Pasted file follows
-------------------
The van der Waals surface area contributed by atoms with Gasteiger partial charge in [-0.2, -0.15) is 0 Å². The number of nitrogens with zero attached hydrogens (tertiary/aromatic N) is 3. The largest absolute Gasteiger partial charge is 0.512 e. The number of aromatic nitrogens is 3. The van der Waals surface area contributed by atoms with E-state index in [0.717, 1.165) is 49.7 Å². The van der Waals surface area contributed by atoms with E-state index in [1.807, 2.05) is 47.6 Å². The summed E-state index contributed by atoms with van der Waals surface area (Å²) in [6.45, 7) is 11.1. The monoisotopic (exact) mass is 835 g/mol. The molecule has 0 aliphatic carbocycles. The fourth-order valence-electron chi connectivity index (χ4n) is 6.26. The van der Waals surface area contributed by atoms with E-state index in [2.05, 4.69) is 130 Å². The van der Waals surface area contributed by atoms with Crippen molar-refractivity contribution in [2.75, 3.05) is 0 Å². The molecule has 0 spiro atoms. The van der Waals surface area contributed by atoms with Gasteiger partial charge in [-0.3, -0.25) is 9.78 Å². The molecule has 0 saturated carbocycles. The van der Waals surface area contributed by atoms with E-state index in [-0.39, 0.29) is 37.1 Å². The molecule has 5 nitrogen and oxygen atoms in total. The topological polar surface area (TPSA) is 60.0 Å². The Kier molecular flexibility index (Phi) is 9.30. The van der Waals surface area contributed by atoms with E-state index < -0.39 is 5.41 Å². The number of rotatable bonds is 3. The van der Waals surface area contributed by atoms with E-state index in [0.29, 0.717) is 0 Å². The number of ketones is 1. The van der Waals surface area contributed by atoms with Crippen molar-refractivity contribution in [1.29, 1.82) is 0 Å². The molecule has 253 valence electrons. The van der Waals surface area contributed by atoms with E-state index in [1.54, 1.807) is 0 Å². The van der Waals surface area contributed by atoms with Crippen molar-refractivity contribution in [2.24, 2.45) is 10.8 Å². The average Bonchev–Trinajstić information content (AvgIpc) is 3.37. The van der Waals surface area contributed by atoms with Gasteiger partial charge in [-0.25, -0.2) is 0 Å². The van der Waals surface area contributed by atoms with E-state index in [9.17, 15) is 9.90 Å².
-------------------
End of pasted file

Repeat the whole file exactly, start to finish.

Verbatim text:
The van der Waals surface area contributed by atoms with Gasteiger partial charge in [-0.2, -0.15) is 0 Å². The number of nitrogens with zero attached hydrogens (tertiary/aromatic N) is 3. The largest absolute Gasteiger partial charge is 0.512 e. The number of aromatic nitrogens is 3. The van der Waals surface area contributed by atoms with E-state index in [0.717, 1.165) is 49.7 Å². The van der Waals surface area contributed by atoms with E-state index in [1.807, 2.05) is 47.6 Å². The summed E-state index contributed by atoms with van der Waals surface area (Å²) in [6.45, 7) is 11.1. The monoisotopic (exact) mass is 835 g/mol. The molecule has 0 aliphatic carbocycles. The fourth-order valence-electron chi connectivity index (χ4n) is 6.26. The van der Waals surface area contributed by atoms with E-state index in [2.05, 4.69) is 130 Å². The van der Waals surface area contributed by atoms with Crippen molar-refractivity contribution in [2.75, 3.05) is 0 Å². The molecule has 0 spiro atoms. The van der Waals surface area contributed by atoms with Gasteiger partial charge in [-0.3, -0.25) is 9.78 Å². The molecule has 0 saturated carbocycles. The van der Waals surface area contributed by atoms with E-state index in [-0.39, 0.29) is 37.1 Å². The molecule has 5 nitrogen and oxygen atoms in total. The topological polar surface area (TPSA) is 60.0 Å². The Kier molecular flexibility index (Phi) is 9.30. The van der Waals surface area contributed by atoms with E-state index < -0.39 is 5.41 Å². The number of rotatable bonds is 3. The van der Waals surface area contributed by atoms with E-state index in [0.29, 0.717) is 0 Å². The number of ketones is 1. The van der Waals surface area contributed by atoms with Crippen molar-refractivity contribution in [1.29, 1.82) is 0 Å². The molecule has 253 valence electrons. The van der Waals surface area contributed by atoms with E-state index in [1.54, 1.807) is 0 Å². The van der Waals surface area contributed by atoms with Crippen molar-refractivity contribution in [2.24, 2.45) is 10.8 Å². The average Bonchev–Trinajstić information content (AvgIpc) is 3.37. The van der Waals surface area contributed by atoms with Gasteiger partial charge in [-0.25, -0.2) is 0 Å². The van der Waals surface area contributed by atoms with E-state index in [9.17, 15) is 9.90 Å².